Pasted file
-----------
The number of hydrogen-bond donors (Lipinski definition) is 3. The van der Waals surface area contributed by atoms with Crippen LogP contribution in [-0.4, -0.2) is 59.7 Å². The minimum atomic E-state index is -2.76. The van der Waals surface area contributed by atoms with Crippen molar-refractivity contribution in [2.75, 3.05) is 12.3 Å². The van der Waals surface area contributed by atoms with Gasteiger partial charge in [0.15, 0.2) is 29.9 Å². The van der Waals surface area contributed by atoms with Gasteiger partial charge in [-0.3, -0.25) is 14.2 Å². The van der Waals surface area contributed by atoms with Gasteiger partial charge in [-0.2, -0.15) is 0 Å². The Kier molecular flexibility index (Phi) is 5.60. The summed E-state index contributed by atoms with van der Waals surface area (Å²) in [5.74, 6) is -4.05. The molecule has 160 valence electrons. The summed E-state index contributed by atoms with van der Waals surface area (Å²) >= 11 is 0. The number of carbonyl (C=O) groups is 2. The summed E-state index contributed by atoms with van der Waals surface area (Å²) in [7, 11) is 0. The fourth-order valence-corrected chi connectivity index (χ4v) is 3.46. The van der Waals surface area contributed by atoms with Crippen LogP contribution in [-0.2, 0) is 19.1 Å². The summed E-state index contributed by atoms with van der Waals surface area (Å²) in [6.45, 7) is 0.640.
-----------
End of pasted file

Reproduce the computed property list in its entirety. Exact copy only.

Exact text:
The number of hydrogen-bond donors (Lipinski definition) is 3. The van der Waals surface area contributed by atoms with Crippen LogP contribution in [-0.4, -0.2) is 59.7 Å². The minimum atomic E-state index is -2.76. The van der Waals surface area contributed by atoms with Crippen molar-refractivity contribution in [2.75, 3.05) is 12.3 Å². The van der Waals surface area contributed by atoms with Gasteiger partial charge in [0.15, 0.2) is 29.9 Å². The van der Waals surface area contributed by atoms with Gasteiger partial charge in [-0.3, -0.25) is 14.2 Å². The van der Waals surface area contributed by atoms with Gasteiger partial charge in [-0.2, -0.15) is 0 Å². The Kier molecular flexibility index (Phi) is 5.60. The summed E-state index contributed by atoms with van der Waals surface area (Å²) in [5.74, 6) is -4.05. The molecule has 160 valence electrons. The summed E-state index contributed by atoms with van der Waals surface area (Å²) >= 11 is 0. The number of carbonyl (C=O) groups is 2. The summed E-state index contributed by atoms with van der Waals surface area (Å²) in [7, 11) is 0. The fourth-order valence-corrected chi connectivity index (χ4v) is 3.46. The van der Waals surface area contributed by atoms with Crippen LogP contribution in [-0.2, 0) is 19.1 Å². The summed E-state index contributed by atoms with van der Waals surface area (Å²) in [6.45, 7) is 0.640.